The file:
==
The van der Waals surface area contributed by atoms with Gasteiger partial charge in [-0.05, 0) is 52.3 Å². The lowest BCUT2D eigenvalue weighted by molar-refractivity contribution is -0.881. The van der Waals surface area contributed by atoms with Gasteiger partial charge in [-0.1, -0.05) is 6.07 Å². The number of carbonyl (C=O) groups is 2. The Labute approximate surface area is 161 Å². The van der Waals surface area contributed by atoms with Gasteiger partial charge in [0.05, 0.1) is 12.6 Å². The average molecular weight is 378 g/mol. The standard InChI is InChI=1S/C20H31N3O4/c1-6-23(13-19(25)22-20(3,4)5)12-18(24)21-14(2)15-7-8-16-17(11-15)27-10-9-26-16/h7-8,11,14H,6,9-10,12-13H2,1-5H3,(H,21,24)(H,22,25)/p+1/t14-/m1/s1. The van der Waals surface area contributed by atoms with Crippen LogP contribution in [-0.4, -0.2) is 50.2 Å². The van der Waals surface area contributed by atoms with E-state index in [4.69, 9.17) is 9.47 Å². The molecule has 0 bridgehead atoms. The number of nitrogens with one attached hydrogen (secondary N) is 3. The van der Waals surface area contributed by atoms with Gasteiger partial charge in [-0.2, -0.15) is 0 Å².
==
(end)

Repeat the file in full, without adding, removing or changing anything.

The van der Waals surface area contributed by atoms with Gasteiger partial charge in [-0.05, 0) is 52.3 Å². The lowest BCUT2D eigenvalue weighted by molar-refractivity contribution is -0.881. The van der Waals surface area contributed by atoms with Gasteiger partial charge in [-0.1, -0.05) is 6.07 Å². The number of carbonyl (C=O) groups is 2. The Labute approximate surface area is 161 Å². The van der Waals surface area contributed by atoms with Gasteiger partial charge in [0.05, 0.1) is 12.6 Å². The average molecular weight is 378 g/mol. The standard InChI is InChI=1S/C20H31N3O4/c1-6-23(13-19(25)22-20(3,4)5)12-18(24)21-14(2)15-7-8-16-17(11-15)27-10-9-26-16/h7-8,11,14H,6,9-10,12-13H2,1-5H3,(H,21,24)(H,22,25)/p+1/t14-/m1/s1. The van der Waals surface area contributed by atoms with Crippen LogP contribution in [-0.4, -0.2) is 50.2 Å². The van der Waals surface area contributed by atoms with E-state index in [4.69, 9.17) is 9.47 Å². The molecule has 0 bridgehead atoms. The number of nitrogens with one attached hydrogen (secondary N) is 3. The van der Waals surface area contributed by atoms with Gasteiger partial charge in [-0.2, -0.15) is 0 Å².